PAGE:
Heathy teeth make for a beautiful smile – one of the first things that we notice about a person. But, more importantly, healthy teeth also means not having to deal with the nightmare of toothaches, cavities, swollen gums, and loose teeth. To top it off, the effects of poor dental health are not limited to your mouth – people with better oral health typically have fewer chronic illnesses such as heart disease.1 If you want to give your child a headstart when it comes to dental health and set them up for life, we have some simple and effective pointers to help you.
1. Take Care Of Oral Hygiene From Birth
Don’t wait for your baby’s teeth to appear before you start thinking of their oral hygiene. Begin cleaning their mouth when they are a few days old. Start by cleaning your child’s gums and tongue with a damp gauze every time you feed them and before you put them to bed.2
2. Brush For 2 Whole Minutes Twice A Day
If your child is old enough to gargle and spit, you can start them off on oil pulling. It helps remove debris and bacteria, fights problems like tooth decay and gingivitis, and supposedly detoxes the whole body.3 Use sesame or coconut oil and teach them to swish the oil and pull it between the teeth before spitting it out. They can start with a half a minute and work their way up to 5 minutes or more eventually.
Brushing is one of the most important aspects of dental care. Here are a few pointers that you need to keep in mind:
- Start brushing teeth as soon as your child’s teeth are in. Brush twice a day – after having breakfast and before going to bed – for 2 minutes.
- Use circular motions to brush and make sure you clean the gums and tongue as well. Pay attention to the molars in the back – they are most likely to get cavities.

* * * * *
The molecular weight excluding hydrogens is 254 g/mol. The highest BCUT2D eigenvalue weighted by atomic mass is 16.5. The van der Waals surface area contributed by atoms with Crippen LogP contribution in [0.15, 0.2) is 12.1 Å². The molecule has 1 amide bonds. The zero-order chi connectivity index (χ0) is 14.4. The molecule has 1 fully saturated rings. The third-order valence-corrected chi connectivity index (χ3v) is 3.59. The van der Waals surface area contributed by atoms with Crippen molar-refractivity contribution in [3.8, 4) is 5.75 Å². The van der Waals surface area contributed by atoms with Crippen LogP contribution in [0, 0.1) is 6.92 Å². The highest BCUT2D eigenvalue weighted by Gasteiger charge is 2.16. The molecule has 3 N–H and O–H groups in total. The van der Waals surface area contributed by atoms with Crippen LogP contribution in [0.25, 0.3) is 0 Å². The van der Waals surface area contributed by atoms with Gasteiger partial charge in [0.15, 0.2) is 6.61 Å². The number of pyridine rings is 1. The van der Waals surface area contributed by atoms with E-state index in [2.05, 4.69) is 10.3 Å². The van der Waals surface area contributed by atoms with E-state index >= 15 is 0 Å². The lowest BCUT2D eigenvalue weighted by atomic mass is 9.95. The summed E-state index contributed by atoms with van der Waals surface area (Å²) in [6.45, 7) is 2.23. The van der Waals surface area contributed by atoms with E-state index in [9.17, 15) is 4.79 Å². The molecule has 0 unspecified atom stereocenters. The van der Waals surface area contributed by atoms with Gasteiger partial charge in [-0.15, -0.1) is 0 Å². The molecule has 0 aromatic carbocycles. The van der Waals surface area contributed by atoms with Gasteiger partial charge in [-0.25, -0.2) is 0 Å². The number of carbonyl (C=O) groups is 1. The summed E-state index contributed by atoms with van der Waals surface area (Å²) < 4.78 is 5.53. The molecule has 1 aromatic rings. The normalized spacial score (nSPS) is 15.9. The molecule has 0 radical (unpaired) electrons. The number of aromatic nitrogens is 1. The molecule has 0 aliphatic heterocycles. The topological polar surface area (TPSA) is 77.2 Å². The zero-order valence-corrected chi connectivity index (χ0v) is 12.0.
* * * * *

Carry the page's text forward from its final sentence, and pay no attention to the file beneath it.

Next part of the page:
- Make brushing fun. Sing a 2-minute song or find some other fun way to keep your child brushing for the full 2 minutes.
- A soft-bristled toothbrush will work best for toddlers as well as children. Fluoride toothpastes are great at protecting tooth enamel but don’t use them till your child is over the age of 2. This is because babies younger than that may swallow the toothpaste and ingest excessive amounts of fluoride. Herbal toothpastes which contain beneficial plant extracts like neem which fights off oral pathogens are also a good option.4 Ayurveda also recommends the use of neem chewing sticks after every meal and in the morning. This helps fight bacteria and plaque formation.5
- For children younger than 3, a rice grain-sized blob of toothpaste is sufficient. For older children use a pea-sized blob. And remember, your child’s toothbrush needs to be changed every 3 or 4 months.
- Your child may not be able to brush properly by themselves till they are around 7 or 8 years old. So while you can let them practice, make sure you check up on them and tackle any spots they might have missed.6 7
3. Floss Once A Day
As soon as your baby gets two teeth next to each other, introduce flossing so that you can remove bits of food that get stuck in between teeth. If you find using a waxed thread cumbersome, try flossing with a floss stick.
4. Stop Using Pacifiers When Your Child Turns One
Your baby might find a pacifier soothing but try not to use them after they are one. It may encourage an open bite. Your baby’s teeth may move to accommodate the pacifier and may not be properly aligned.8
5. Don’t Put Your Child To Bed With A Bottle Of Milk Or Juice
Drinks and foods with sugar are broken down by bacteria present in the mouth, producing acid which eats away at the tooth’s enamel and causes cavities during this process. The longer your child’s teeth are in touch with sugary drinks like milk or juice, the greater the chances of getting a cavity. So don’t put your child to bed with a bottle of milk or juice. This can lead to discolored pitted front teeth in babies – a condition known as bottle mouth. In fact, experts suggest that babies should be taught to drink from a cup at around the age of 6 months and stop using a bottle altogether around 12 to 14 months of age.9 10